Citation numbers align with the resources found in the complete Advancing Health Equity: A Guide to Language, Narrative and Concepts (PDF).
7 Bailey ZD, Krieger N, Agenor M, Graves J, Linos N, Bassett MT. Structural racism and health inequities in the USA: evidence and interventions. Lancet. 2017;389(10077):1453-1463.
14 Pallok K, De Maio F, Ansell DA. Structural Racism - A 60-Year-Old Black Woman with Breast Cancer. N Engl J Med. 2019;380(16):1489-1493.
22 Metzl JM, Hansen H. Structural competency: theorizing a new medical engagement with stigma and inequality. Soc Sci Med. 2014;103:126-133.
25 Kirmayer LJ. Rethinking cultural competence. Transcult Psychiatry. 2012;49(2):149-164.
26 Curtis E, Jones R, Tipene-Leach D, et al. Why cultural safety rather than cultural competency is required to achieve health equity: a literature review and recommended definition. Int J Equity Health. 2019;18(1):174.
41 Bourgois P, Holmes SM, Sue K, Quesada J. Structural Vulnerability: Operationalizing the Concept to Address Health Disparities in Clinical Care. Acad Med. 2017;92(3):299-307.
45 Jones CP. Levels of racism: a theoretic framework and a gardener's tale. Am J Public Health. 2000;90(8):1212-1215.
54 Gee GC, Ford CL. Structural Racism and Health Inequities: Old Issues, New Directions. Du Bois Rev. 2011;8(1):115-132.
71 OpenSource Leadership Strategies. Power to Change. https://opensourceleadership.com/. Accessed March 11, 2021.
96 Heart MY, Chase J, Elkins J, Altshul DB. Historical trauma among Indigenous Peoples of the Americas: Concepts, research, and clinical considerations. Journal of Pyschoactive Drugs 2011;43(4):282-290.
97 Gee GC, Payne-Sturges DC. Environmental health disparities: a framework integrating psychosocial and environmental concepts. Environ Health Perspect. 2004;112(17):1645-1653.
98 Marya R, Patel R. Inflamed: Deep Medicine and the Anatomy of Injustice. New York: Farrar, Straus and Giroux; 2021.
117 powell ja. Deepening Our Understanding of Structural Marginalization. Poverty & Place. 2013;22(5):3-13.
118 Fassin D. Racialization: How to do races with bodies, chapter 24. In: Mascia-Lees FE, ed. A Companion to the Anthropology of the Body and Embodiment. New York: Blackwell; 2011:419-434.
119 Laster Pirtle WN. Racial Capitalism: A Fundamental Cause of Novel Coronavirus (COVID-19) Pandemic Inequities in the United States. Health Educ Behav. 2020;47(4):504-508.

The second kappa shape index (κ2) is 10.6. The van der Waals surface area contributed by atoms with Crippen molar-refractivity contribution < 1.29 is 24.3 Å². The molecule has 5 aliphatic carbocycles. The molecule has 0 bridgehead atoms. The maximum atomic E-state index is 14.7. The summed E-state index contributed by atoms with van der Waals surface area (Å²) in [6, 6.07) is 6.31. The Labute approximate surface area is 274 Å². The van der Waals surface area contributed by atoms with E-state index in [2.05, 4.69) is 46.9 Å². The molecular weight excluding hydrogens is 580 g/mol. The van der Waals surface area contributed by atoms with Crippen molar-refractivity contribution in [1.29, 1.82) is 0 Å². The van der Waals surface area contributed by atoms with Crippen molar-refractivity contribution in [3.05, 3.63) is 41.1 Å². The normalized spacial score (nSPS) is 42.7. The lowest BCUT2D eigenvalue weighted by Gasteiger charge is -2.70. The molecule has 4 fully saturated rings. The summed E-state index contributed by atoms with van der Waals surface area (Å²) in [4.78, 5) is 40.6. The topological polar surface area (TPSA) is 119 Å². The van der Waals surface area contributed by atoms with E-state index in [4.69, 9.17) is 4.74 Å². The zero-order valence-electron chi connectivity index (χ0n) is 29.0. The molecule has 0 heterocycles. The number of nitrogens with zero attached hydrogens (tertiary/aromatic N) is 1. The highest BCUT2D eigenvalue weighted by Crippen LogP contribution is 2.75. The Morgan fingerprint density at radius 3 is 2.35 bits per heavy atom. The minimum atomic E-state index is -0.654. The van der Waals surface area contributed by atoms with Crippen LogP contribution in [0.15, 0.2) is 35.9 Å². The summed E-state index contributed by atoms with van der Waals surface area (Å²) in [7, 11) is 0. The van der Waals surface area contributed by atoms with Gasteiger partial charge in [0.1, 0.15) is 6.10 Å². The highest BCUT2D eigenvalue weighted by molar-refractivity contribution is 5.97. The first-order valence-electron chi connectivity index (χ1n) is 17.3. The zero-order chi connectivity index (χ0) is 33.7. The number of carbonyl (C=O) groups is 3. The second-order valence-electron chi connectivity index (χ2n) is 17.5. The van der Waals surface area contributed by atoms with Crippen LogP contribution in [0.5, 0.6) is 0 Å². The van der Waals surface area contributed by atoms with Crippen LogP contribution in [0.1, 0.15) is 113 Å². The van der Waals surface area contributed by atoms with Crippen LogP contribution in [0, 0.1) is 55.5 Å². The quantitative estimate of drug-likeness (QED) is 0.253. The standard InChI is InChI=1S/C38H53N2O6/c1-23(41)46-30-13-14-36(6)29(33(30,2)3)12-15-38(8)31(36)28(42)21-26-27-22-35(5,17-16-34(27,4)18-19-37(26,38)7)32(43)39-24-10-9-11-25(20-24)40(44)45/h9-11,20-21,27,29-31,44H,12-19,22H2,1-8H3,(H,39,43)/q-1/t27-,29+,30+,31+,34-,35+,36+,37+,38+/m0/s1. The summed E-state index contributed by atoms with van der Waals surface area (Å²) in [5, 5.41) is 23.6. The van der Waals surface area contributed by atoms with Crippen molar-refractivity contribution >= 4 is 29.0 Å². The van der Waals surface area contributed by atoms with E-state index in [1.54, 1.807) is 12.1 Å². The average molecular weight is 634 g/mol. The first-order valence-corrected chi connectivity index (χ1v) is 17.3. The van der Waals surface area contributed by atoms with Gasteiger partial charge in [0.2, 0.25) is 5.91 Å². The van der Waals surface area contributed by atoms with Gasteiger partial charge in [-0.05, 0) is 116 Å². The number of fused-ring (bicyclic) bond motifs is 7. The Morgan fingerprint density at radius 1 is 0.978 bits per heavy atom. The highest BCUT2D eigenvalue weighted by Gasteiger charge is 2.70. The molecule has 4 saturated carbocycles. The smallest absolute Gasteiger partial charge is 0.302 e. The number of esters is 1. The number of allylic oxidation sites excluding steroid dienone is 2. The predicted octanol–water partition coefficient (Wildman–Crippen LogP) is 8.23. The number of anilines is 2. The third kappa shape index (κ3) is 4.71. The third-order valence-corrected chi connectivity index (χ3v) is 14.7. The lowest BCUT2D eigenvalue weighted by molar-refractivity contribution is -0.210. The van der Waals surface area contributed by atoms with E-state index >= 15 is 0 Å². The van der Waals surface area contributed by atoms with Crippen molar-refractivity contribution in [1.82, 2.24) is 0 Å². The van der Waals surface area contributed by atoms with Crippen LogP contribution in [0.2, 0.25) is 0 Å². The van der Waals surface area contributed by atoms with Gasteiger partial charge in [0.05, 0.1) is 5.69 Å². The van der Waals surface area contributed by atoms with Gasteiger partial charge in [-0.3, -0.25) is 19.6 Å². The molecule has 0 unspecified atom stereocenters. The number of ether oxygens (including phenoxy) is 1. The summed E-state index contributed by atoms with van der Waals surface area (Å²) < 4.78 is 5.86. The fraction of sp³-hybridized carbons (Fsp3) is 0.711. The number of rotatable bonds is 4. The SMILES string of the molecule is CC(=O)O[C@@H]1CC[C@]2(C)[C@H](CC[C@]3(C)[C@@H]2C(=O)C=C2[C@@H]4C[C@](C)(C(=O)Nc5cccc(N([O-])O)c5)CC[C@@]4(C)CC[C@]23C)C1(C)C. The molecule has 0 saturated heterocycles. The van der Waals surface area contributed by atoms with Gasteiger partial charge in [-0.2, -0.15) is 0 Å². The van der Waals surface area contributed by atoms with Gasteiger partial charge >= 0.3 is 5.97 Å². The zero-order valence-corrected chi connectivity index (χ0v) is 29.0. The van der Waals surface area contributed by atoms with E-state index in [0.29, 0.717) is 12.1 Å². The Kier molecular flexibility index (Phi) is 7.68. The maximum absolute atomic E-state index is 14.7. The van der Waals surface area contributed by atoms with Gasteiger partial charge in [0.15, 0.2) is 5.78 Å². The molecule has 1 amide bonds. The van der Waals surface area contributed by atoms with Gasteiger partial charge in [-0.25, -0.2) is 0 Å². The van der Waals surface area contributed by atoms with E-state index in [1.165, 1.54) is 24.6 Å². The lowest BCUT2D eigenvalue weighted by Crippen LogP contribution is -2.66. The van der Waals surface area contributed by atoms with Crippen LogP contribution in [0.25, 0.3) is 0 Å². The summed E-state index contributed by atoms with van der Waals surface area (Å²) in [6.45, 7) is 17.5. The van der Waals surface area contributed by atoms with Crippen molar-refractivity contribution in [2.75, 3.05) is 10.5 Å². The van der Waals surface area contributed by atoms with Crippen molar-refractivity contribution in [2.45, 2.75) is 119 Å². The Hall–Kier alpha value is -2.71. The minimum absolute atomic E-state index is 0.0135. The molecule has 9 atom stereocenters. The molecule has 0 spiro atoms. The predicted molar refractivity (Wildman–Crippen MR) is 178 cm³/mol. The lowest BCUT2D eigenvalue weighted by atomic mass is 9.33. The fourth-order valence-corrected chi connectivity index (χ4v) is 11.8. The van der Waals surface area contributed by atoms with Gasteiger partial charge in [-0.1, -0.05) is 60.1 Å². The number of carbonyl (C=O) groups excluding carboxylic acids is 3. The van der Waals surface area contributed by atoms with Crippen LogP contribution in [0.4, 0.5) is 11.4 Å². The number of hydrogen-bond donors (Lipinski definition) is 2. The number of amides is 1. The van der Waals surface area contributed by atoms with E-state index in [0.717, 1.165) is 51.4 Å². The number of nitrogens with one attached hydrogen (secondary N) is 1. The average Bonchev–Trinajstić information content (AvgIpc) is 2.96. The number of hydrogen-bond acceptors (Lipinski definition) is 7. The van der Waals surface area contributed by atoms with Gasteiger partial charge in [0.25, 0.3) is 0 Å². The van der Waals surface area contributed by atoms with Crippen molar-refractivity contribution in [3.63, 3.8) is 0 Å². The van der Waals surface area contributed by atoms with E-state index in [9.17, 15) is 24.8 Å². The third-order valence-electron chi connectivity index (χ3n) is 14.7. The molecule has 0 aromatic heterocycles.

120 Robinson C. Black Marxism: The Making of the Black Radical Tradition. Chapell Hill: University of North Carolina Press; 1983
121 Jones CP. Confronting institutionalized racism. Phylon. 2003;50(1-2):7-22.
122 Mandalaywala TM, Amodio DM, Rhodes M. Essentialism promotes racial prejudice by increasing endorsement of social hierarchies. Soc Psychol Personal Sci. 2018;9(4):461-469.
130 Galtung J. Violence, peace, and peace research. J Peace Res. 1969;6(3):167–191.
131 Farmer PE, Nizeye B, Stulac S, Keshavjee S. Structural violence and clinical medicine. PLoS Med. 2006;3(10):e449.
132 De Maio F, Ansell D. "As Natural as the Air Around Us": On the Origin and Development of the Concept of Structural Violence in Health Research. Int J Health Serv. 2018;48(4):749-759.
133 Bourgois P, Hart LK. Commentary on Genberg et al. (2011): the structural vulnerability imposed by hypersegregated US inner-city neighborhoods--a theoretical and practical challenge for substance abuse research. Addiction. 2011;106(11):1975-1977.
134 Holmes SM. Structural vulnerability and hierarchies of ethnicity and citizenship on the farm. Med Anthropol. 2011;30(4):425-449.
137 Geronimus AT. The weathering hypothesis and the health of African-American women and infants: evidence and speculations. Ethn Dis. 1992;2(3):207-221.
138 Satter DE, Wallace SP, Garcia AN, Smith LM. Health of American Indian and Alaska Native Elders in California. UCLA Center for Health Policy Research;2010.
142 Kivel P. Uprooting Racism: How White People Can Work for Racial Justice. Gabriola, BC: New Society Publishers; 2011.
143 Hill M, ed Whiteness: A Critical Reader. New York: New York University Press.
144 Estable A, Meyer M. Teach Me to Thunder: A Manual for Anti-Racism Trainers. Toronto: Canadian Labour Congress; 1997.
145 Metzl JM. Dying of Whiteness. New York: Basic Books; 2019.